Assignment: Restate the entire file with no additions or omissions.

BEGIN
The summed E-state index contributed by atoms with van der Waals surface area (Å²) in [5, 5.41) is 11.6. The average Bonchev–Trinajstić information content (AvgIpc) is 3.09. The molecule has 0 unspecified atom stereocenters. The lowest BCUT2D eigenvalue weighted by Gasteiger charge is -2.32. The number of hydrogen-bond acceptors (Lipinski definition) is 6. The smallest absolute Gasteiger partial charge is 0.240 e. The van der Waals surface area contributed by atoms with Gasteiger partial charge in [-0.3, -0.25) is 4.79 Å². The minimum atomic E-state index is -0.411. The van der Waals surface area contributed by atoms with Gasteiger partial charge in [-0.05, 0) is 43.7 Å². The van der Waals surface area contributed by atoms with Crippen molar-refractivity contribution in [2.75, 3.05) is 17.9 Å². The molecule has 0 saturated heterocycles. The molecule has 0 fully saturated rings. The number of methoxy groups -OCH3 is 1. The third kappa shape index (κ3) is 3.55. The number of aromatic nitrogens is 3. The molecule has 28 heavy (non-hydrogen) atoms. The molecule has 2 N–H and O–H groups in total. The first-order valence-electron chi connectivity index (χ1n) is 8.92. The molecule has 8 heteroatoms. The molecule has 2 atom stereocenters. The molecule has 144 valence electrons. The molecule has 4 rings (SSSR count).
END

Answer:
The summed E-state index contributed by atoms with van der Waals surface area (Å²) in [5, 5.41) is 11.6. The average Bonchev–Trinajstić information content (AvgIpc) is 3.09. The molecule has 0 unspecified atom stereocenters. The lowest BCUT2D eigenvalue weighted by Gasteiger charge is -2.32. The number of hydrogen-bond acceptors (Lipinski definition) is 6. The smallest absolute Gasteiger partial charge is 0.240 e. The van der Waals surface area contributed by atoms with Gasteiger partial charge in [-0.3, -0.25) is 4.79 Å². The minimum atomic E-state index is -0.411. The van der Waals surface area contributed by atoms with Gasteiger partial charge in [-0.05, 0) is 43.7 Å². The van der Waals surface area contributed by atoms with Crippen molar-refractivity contribution in [2.75, 3.05) is 17.9 Å². The molecule has 0 saturated heterocycles. The molecule has 0 fully saturated rings. The number of methoxy groups -OCH3 is 1. The third kappa shape index (κ3) is 3.55. The number of aromatic nitrogens is 3. The molecule has 28 heavy (non-hydrogen) atoms. The molecule has 2 N–H and O–H groups in total. The first-order valence-electron chi connectivity index (χ1n) is 8.92. The molecule has 8 heteroatoms. The molecule has 2 atom stereocenters. The molecule has 144 valence electrons. The molecule has 4 rings (SSSR count).